This approach effectively compresses the number of forwarded
  PREEMPTION_PRI elements to at most to the number of different merging
  strategies, regardless of the number of receivers (See the example in
  Appendix A.2).

6. Error Processing

  A PREEMPTION_PRI error object is sent back toward the appropriate
  receivers when an error involving PP PREEMPTION_PRI elements occur.

  Preemption

  PREEMPTION

  When a previously admitted flow is preempted, a copy of the PREEMPTING preempting
  flow’s PP PREEMPTION_PRI element is sent downstream to back toward the receiver (with PDP that
  originated the
  preemption error set). preempted PREEMPTION_PRI object. This allows receivers (or PDPs) to PDP, having
  information on both the preempting and the preempted priorities may
  construct a higher priority PP PREEMPTION_PRI element that may cause the flow in an effort to be re-instated. re-
  instate the preempted flow.

  Heterogeneity

  When a flow F1 with Heterogeneous Error merging strategy set in its PP
  PREEMPTION_PRI element encounters heterogeneity the PP PREEMPTION_PRI
  element is sent back toward receivers with the appropriate Heterogeneity error code
  set.

7. Security Considerations

  The integrity of PREEMPTION_PRI is guaranteed, as any other policy
  element, by the encapsulation into a Policy Data object [RSVP-EXT].

  Further security mechanism mechanisms are not warranted, especially considering
  that preemption priority aims to provide simple and quick guidance to
  routers within a trusted zone or at least a single zone (no zone
  boundaries are crossed).

8. References

  [RSVP-EXT]  Herzog, S. "RSVP Extensions for Policy Control", Internet-
          Draft, draft-ietf-rap-rsvp-ext-02.txt, Jan. 1999.

  [COPS-RSVP]  Boyle, J., Cohen, R., Durham, D., Herzog, S., Raja,n R.,
          Sastry, A., “COPS usage for RSVP” Internet-Draft, draft-ietf-
          rap-cops-rsvp-02.txt, Jan 1999.

  [RAP]   Yavatkar, R., et al., "A Framework for Policy Based Admission
          Control",IETF <draft-ietf-rap-framework-02.txt>, Jan., 1999.

  [COPS]  Boyle, J., Cohen, R., Durham, D., Herzog, S., Raja,n R.,
          Sastry, A., "The COPS (Common Open Policy Service) Protocol",
          IETF <draft-ietf-rap-cops-05.txt>, Jan. 1999.

  [RSVP]  Braden, R. ed., "Resource ReSerVation Protocol (RSVP) -
          Functional Specification.", IETF RFC 2205, Proposed Standard,
          Sep. 1997.

9. Author Information

  Shai Herzog, IPHighway
  Parker Plaza, Suite 1500
  400 Kelby St.
  Fort-Lee, NJ 07024
  (201) 585-0800
  herzog@iphighway.com

A.        Appendix: Example

  The following examples describe the computation of merged priority
  elements as well as the translation (compression) of PP PREEMPTION_PRI
  elements.

8.1.

A.1. Computing Merged Priority

                               r1
                              /   QoS=Hi (Pr=3, St=Highest QoS)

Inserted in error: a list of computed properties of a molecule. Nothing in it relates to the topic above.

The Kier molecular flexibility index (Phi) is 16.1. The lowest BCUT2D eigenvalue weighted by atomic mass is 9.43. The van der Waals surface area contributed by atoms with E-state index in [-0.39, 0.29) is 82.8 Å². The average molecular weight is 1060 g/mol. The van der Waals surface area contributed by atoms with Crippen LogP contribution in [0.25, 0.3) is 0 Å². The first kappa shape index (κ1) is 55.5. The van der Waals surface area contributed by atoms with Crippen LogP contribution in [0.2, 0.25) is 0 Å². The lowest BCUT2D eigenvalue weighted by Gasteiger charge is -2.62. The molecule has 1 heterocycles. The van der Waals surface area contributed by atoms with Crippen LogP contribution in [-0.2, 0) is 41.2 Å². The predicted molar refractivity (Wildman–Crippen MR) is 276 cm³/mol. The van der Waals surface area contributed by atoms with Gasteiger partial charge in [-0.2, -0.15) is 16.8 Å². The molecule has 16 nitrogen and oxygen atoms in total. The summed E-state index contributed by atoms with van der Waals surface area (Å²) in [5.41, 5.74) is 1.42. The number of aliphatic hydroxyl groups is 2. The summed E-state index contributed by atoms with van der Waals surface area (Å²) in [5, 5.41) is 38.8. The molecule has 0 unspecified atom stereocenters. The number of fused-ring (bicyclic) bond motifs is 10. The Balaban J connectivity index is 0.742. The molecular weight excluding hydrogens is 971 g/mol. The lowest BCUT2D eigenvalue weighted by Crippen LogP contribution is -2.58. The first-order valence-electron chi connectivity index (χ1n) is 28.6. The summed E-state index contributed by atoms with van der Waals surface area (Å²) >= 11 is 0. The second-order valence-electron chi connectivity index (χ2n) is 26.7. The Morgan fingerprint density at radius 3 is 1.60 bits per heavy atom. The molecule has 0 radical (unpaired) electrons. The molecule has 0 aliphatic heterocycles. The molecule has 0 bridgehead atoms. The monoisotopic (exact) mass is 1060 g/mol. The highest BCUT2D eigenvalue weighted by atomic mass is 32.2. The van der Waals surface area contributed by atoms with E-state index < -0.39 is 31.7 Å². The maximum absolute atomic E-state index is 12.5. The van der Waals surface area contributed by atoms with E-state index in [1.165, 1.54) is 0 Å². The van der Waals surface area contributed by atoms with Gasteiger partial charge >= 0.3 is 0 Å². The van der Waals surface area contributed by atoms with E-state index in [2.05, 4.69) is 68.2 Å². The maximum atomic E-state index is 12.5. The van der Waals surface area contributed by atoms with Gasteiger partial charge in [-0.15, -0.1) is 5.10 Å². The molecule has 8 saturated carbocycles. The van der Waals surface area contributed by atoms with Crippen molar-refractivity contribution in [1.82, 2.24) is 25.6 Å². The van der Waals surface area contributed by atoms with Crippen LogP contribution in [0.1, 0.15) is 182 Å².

/
           s1-----A---------B--------r2  QoS=Low (Pr=4, St=Highest PP)
                   \         \
                    \         \   QoS=Low  (Pr=7, St=Highest QoS)
                     r4        r3

             QoS=Low (Pr=9, St=Error)

           Example 1: merging Preemption Priority Merging preemption priority elements

  Example one describes a multicast scenario with one sender and four
  receivers each with each own PP PREEMPTION_PRI element definition.

  r1, r2 and r3 merge in B. The resulting priority is 4.

  Reason: The PP PREEMPTION_PRI of r3 doesn’t participate (since r3 is not
  contributing to the merged QoS) and the priority is the highest of the PP
  PREEMPTION_PRI from r1 and r2.

  r1, r2, r3 and r4 merge in A. The resulting priority is again 4: r4
  doesn’t participate because its own QoS=Low is incompatible with the
  other (r1) QoS=High. An error PP PREEMPTION_PRI should be sent back to r4
  telling it that its PP PREEMPTION_PRI element encountered heterogeneity.

8.2.

A.2. Translation (Compression) of Priority Elements

  Given this set of participating PP PREEMPTION_PRI elements, the following
  compression can take place at the merging node:

  From:
           (Pr=3, St=Highest QoS)
           (Pr=7, St=Highest QoS)
           (Pr=4, St=Highest PP)
           (Pr=9, St=Highest PP)
           (Pr=6, St=Highest PP)
  To:
           (Pr=7, St=Highest QoS)
           (Pr=9, St=Highest PP)

9. References

  [RSVP]  Braden, R. ed., "Resource ReSerVation Protocol (RSVP) -
          Functional Specification."  Internet-Draft, draft-ietf-rsvp-
          spec-16.txt, June 1997.

  [COPS]  Boyle, J., Cohen, R., Durham, D., Herzog, S., Raja,n R.,
          Sastry, A., "The COPS (Common Open Policy Service) Protocol",
          Internet-Draft <draft-ietf-rap-cops-02.txt>, Aug. 1998.

  [RSVP-EXT] Herzog, S. "RSVP Extensions for Policy Control", Internet-
          Draft, draft-ietf-rap-rsvp-ext-00.txt, Apr. 1998.

  [Fwk]   R. Yavatkar, D. Pendarakis, R. Guerin.  "A Framework for Policy
          Based Admission Control", Internet-Draft <draft-ietf-rap-
          framework-00.txt>, November, 1997.

10. Author Information

  Shai Herzog, IPHighway
  Parker Plaza, Suite 1500
  400 Kelby St.
  Fort-Lee, NJ 07024
  (201) 585-0800
  herzog@iphighway.com